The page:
A grant of £28,664 has been awarded to Anglia Ruskin University, to conduct an audit of services available for, and provided to, Commonwealth serving and ex-Service personnel and their families in order to identify their specific needs. This eight-month study will be an important first step in understanding the issues facing Commonwealth personnel and their families during their transition from military to civilian life.
This is the first time the Forces in Mind Trust (FiMT) has funded a project or research specifically around the Commonwealth cohort serving in the UK Armed Forces, and/or their families, and it has been commissioned jointly with the Cobseo Foreign and Commonwealth (F&C) Cluster. There is little understanding of the transition into civilian life for this unique cohort, the scale of success, or how to enable successful and sustainable transition, although there is anecdotal evidence that the cohort experiences a disproportionately high number of issues.
The project will use a mixture of stakeholder interviews, surveys and desk research to build a better understanding of the issues and needs of the cohort so as to identify priorities for further research and to influence future policy and service delivery for the Cobseo F&C Cluster Group and wider organisations supporting the Commonwealth cohort.
Matt Fossey, Director of the Veterans and Families Institute at Anglia Ruskin University said, “We are delighted to be working with Cobseo to explore the services available for Commonwealth personnel and their families. This is a very important piece of work that will help to inform improvements in service provision for a section of our military who experience their own unique challenges.”
Louise Simpson, AFF Policy & Research Director and Chair of the Cobseo Foreign and Commonwealth Cluster, said: “As Chair of the F&C Cobseo Cluster Group AFF is delighted at the news of this funding as it will really help us as a group to develop an action plan around tackling Commonwealth issues.”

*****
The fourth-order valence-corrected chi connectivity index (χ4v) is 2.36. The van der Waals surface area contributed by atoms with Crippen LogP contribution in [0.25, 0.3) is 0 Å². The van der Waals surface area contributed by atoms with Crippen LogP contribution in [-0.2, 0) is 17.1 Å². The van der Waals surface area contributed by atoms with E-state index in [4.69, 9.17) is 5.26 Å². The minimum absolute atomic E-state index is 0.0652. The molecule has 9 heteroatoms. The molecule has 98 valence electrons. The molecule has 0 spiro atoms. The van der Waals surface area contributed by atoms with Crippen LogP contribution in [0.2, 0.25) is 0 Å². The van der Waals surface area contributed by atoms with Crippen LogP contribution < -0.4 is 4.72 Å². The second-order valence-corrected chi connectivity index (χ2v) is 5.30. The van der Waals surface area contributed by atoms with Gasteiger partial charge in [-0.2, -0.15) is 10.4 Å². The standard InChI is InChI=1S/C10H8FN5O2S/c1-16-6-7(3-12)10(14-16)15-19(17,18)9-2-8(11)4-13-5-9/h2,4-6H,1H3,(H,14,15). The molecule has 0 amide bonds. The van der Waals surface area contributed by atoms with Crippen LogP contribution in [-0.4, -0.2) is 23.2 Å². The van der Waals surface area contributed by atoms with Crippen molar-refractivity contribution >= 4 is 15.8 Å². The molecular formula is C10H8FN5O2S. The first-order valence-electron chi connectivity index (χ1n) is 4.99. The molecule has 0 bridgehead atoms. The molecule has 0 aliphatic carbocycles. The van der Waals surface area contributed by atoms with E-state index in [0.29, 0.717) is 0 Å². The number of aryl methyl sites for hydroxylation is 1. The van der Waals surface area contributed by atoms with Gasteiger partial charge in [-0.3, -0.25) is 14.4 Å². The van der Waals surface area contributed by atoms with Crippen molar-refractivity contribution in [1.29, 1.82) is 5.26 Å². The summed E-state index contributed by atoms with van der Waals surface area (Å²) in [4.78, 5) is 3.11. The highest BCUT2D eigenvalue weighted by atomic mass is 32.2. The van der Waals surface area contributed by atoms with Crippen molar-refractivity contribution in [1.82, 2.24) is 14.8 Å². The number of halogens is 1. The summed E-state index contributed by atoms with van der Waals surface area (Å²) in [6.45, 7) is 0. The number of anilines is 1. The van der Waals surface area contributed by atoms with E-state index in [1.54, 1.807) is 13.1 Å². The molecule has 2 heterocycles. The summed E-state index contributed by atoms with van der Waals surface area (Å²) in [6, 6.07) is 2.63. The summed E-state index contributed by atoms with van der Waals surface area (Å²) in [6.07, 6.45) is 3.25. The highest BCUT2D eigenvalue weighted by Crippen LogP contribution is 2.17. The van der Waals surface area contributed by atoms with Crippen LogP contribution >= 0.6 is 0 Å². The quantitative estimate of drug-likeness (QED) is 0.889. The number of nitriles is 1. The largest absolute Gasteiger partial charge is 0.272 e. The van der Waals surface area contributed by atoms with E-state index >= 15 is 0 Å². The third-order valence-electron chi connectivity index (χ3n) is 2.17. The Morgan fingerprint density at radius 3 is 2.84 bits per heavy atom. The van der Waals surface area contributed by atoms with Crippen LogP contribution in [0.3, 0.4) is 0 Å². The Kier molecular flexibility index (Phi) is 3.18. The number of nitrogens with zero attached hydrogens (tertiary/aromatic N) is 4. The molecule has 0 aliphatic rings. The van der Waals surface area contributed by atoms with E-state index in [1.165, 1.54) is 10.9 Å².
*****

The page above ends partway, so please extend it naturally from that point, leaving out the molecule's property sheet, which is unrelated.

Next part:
Ray Lock, Chief Executive of the Forces in Mind Trust, said: “There is an evidence gap around the unique challenges faced by the Commonwealth cohort and the services and support available to them. It is right that there should be a proactive approach to ensure all groups of ex-Service personnel and their families receive focused support to improve their chances of a successful transition. This unique study, which we are very pleased to fund, offers the opportunity to better understand, and identify, future ways to improve outcomes for these ex-Service personnel and their families as they transition into civilian life.”
Ray Lock is available for interviews. To arrange an interview please contact Jack Rodway at email@example.com or on 07824 119 171 or 0207 284 6961 or Kate Turner at firstname.lastname@example.org or on 07919 887 036 or 0207 284 6944.
About the Forces in Mind Trust (FiMT):
FiMT came about from a partnership between the Big Lottery Fund (‘the Fund’), Cobseo (The Confederation of Service Charities) and other charities and organisations. FiMT continues the Fund’s long-standing legacy of support for veterans across the UK with an endowment of £35 million awarded in 2012. http://www.biglotteryfund.org.uk/.
The mission of FiMT is to enable ex-Service personnel and their families make a successful and sustainable transition to civilian life, and it delivers this mission by generating an evidence base that influences and underpins policy making and service delivery.
FiMT awards grants (for both responsive and commissioned work) to support its change model around 6 outcomes in the following areas: Housing; Employment; Health and wellbeing; Finance; Criminal Justice System; and Relationships. All work is published in open access and hosted on the Veterans’ Research Hub. A high standard of reportage is demanded of all grant holders so as to provide a credible evidence base from which better informed decisions can be made.
Who we have helped: www.fim-trust.org/who-we-have-helped/
About the Mental Health Research Programme: www.fim-trust.org/mental-health/research-programme/
About Anglia Ruskin University:
Anglia Ruskin is an innovative global university, brimming with ambition. Students from 177 countries gain qualifications with us in four continents. Students, academics, businesses and partners all benefit from our outstanding facilities; we’ve invested £100 million over the last five years and plan to invest a further £91 million over the next five years.
Anglia Ruskin’s Research Institutes and five faculties bridge scientific, technical and creative fields. We deliver impactful research which tackles pressing issues and makes a real difference, fom saving lives to conserving water. Our academic excellence has been recognised by the UK’s Higher Education funding bodies, with 12 areas classed as generating world-leading research.
In 2016 we were ranked in the top 350 institutions in the Times Higher Education World University Rankings, featured in a list of the 20 “rising stars” in global Higher Education compiled by strategy consultants Firetail, and were named as one of the top 20 UK universities for teaching quality in The Times & Sunday Times Good University Guide.
Learn more about the Veterans and Families Institute: http://www.anglia.ac.uk/health-social-care-and-education/research/research-groups/veterans-and-families-institute